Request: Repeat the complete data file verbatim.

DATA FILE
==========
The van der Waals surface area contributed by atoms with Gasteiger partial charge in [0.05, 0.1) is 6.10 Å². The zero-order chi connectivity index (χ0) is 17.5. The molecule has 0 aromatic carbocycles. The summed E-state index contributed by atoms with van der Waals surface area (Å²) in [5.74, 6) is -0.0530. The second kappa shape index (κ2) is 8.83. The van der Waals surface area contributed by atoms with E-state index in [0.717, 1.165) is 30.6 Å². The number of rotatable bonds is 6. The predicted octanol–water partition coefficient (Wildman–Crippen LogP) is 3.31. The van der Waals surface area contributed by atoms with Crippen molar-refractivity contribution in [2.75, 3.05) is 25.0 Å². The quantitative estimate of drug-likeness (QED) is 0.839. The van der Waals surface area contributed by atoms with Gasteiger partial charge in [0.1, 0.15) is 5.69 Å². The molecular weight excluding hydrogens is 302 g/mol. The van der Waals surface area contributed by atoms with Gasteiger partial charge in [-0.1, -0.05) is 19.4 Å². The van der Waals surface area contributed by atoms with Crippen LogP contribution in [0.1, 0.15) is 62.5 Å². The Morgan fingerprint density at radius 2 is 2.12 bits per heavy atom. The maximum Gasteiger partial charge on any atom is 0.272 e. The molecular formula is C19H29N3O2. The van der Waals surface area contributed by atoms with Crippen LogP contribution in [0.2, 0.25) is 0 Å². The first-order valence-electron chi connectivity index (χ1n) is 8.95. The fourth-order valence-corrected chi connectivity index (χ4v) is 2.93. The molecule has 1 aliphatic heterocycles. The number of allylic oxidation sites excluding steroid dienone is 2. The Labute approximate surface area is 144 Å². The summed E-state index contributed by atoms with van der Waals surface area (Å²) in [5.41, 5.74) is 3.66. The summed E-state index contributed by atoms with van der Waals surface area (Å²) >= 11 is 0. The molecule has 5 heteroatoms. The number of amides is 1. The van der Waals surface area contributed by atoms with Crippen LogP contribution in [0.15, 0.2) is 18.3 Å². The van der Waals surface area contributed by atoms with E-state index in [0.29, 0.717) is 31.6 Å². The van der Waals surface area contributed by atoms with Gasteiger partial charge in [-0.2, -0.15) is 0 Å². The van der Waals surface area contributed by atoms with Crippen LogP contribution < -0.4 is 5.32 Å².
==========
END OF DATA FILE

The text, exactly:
The van der Waals surface area contributed by atoms with Gasteiger partial charge in [0.05, 0.1) is 6.10 Å². The zero-order chi connectivity index (χ0) is 17.5. The molecule has 0 aromatic carbocycles. The summed E-state index contributed by atoms with van der Waals surface area (Å²) in [5.74, 6) is -0.0530. The second kappa shape index (κ2) is 8.83. The van der Waals surface area contributed by atoms with E-state index in [0.717, 1.165) is 30.6 Å². The number of rotatable bonds is 6. The predicted octanol–water partition coefficient (Wildman–Crippen LogP) is 3.31. The van der Waals surface area contributed by atoms with Crippen molar-refractivity contribution in [2.75, 3.05) is 25.0 Å². The quantitative estimate of drug-likeness (QED) is 0.839. The van der Waals surface area contributed by atoms with Gasteiger partial charge in [0.1, 0.15) is 5.69 Å². The molecular weight excluding hydrogens is 302 g/mol. The van der Waals surface area contributed by atoms with Gasteiger partial charge in [-0.1, -0.05) is 19.4 Å². The van der Waals surface area contributed by atoms with Crippen LogP contribution in [0.1, 0.15) is 62.5 Å². The Morgan fingerprint density at radius 2 is 2.12 bits per heavy atom. The maximum Gasteiger partial charge on any atom is 0.272 e. The molecular formula is C19H29N3O2. The van der Waals surface area contributed by atoms with Crippen LogP contribution in [0.2, 0.25) is 0 Å². The first-order valence-electron chi connectivity index (χ1n) is 8.95. The fourth-order valence-corrected chi connectivity index (χ4v) is 2.93. The molecule has 1 aliphatic heterocycles. The number of allylic oxidation sites excluding steroid dienone is 2. The Labute approximate surface area is 144 Å². The summed E-state index contributed by atoms with van der Waals surface area (Å²) in [5.41, 5.74) is 3.66. The summed E-state index contributed by atoms with van der Waals surface area (Å²) >= 11 is 0. The molecule has 5 heteroatoms. The number of amides is 1. The van der Waals surface area contributed by atoms with Crippen LogP contribution in [0.15, 0.2) is 18.3 Å². The van der Waals surface area contributed by atoms with E-state index in [0.29, 0.717) is 31.6 Å². The van der Waals surface area contributed by atoms with Gasteiger partial charge in [-0.2, -0.15) is 0 Å². The van der Waals surface area contributed by atoms with Crippen LogP contribution < -0.4 is 5.32 Å².